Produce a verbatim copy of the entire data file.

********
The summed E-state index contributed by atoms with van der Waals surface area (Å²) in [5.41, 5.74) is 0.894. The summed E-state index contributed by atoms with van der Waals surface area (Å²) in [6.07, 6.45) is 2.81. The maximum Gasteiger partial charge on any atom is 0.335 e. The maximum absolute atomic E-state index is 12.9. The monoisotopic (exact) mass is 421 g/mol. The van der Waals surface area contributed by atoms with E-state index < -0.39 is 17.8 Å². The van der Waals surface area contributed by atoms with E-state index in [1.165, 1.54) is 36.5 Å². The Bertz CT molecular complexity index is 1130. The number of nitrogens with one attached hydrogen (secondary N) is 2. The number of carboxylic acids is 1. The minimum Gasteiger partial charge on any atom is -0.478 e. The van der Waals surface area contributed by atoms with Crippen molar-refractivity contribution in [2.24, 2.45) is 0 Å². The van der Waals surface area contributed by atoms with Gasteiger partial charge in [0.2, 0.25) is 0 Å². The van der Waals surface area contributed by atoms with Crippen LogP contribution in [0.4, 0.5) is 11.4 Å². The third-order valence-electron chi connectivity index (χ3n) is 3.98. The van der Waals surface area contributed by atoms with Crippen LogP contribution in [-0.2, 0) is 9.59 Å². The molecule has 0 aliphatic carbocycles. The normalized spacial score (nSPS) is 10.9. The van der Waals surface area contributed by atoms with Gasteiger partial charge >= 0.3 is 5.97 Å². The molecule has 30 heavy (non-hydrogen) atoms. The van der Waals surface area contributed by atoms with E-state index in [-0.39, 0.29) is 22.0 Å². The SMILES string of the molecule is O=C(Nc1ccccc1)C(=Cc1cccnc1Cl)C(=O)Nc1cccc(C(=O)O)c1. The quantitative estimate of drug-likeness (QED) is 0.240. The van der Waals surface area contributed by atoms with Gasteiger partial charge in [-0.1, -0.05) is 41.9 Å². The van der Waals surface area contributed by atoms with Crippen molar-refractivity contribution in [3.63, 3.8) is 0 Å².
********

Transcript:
The summed E-state index contributed by atoms with van der Waals surface area (Å²) in [5.41, 5.74) is 0.894. The summed E-state index contributed by atoms with van der Waals surface area (Å²) in [6.07, 6.45) is 2.81. The maximum Gasteiger partial charge on any atom is 0.335 e. The maximum absolute atomic E-state index is 12.9. The monoisotopic (exact) mass is 421 g/mol. The van der Waals surface area contributed by atoms with E-state index < -0.39 is 17.8 Å². The van der Waals surface area contributed by atoms with E-state index in [1.165, 1.54) is 36.5 Å². The Bertz CT molecular complexity index is 1130. The number of nitrogens with one attached hydrogen (secondary N) is 2. The number of carboxylic acids is 1. The minimum Gasteiger partial charge on any atom is -0.478 e. The van der Waals surface area contributed by atoms with Crippen molar-refractivity contribution in [2.24, 2.45) is 0 Å². The van der Waals surface area contributed by atoms with Gasteiger partial charge in [0.2, 0.25) is 0 Å². The van der Waals surface area contributed by atoms with Crippen LogP contribution in [0.4, 0.5) is 11.4 Å². The third-order valence-electron chi connectivity index (χ3n) is 3.98. The van der Waals surface area contributed by atoms with Crippen LogP contribution in [-0.2, 0) is 9.59 Å². The molecule has 0 aliphatic carbocycles. The normalized spacial score (nSPS) is 10.9. The van der Waals surface area contributed by atoms with Gasteiger partial charge >= 0.3 is 5.97 Å². The molecule has 30 heavy (non-hydrogen) atoms. The van der Waals surface area contributed by atoms with E-state index in [-0.39, 0.29) is 22.0 Å². The SMILES string of the molecule is O=C(Nc1ccccc1)C(=Cc1cccnc1Cl)C(=O)Nc1cccc(C(=O)O)c1. The quantitative estimate of drug-likeness (QED) is 0.240. The van der Waals surface area contributed by atoms with Gasteiger partial charge in [-0.1, -0.05) is 41.9 Å². The van der Waals surface area contributed by atoms with Crippen molar-refractivity contribution in [3.63, 3.8) is 0 Å².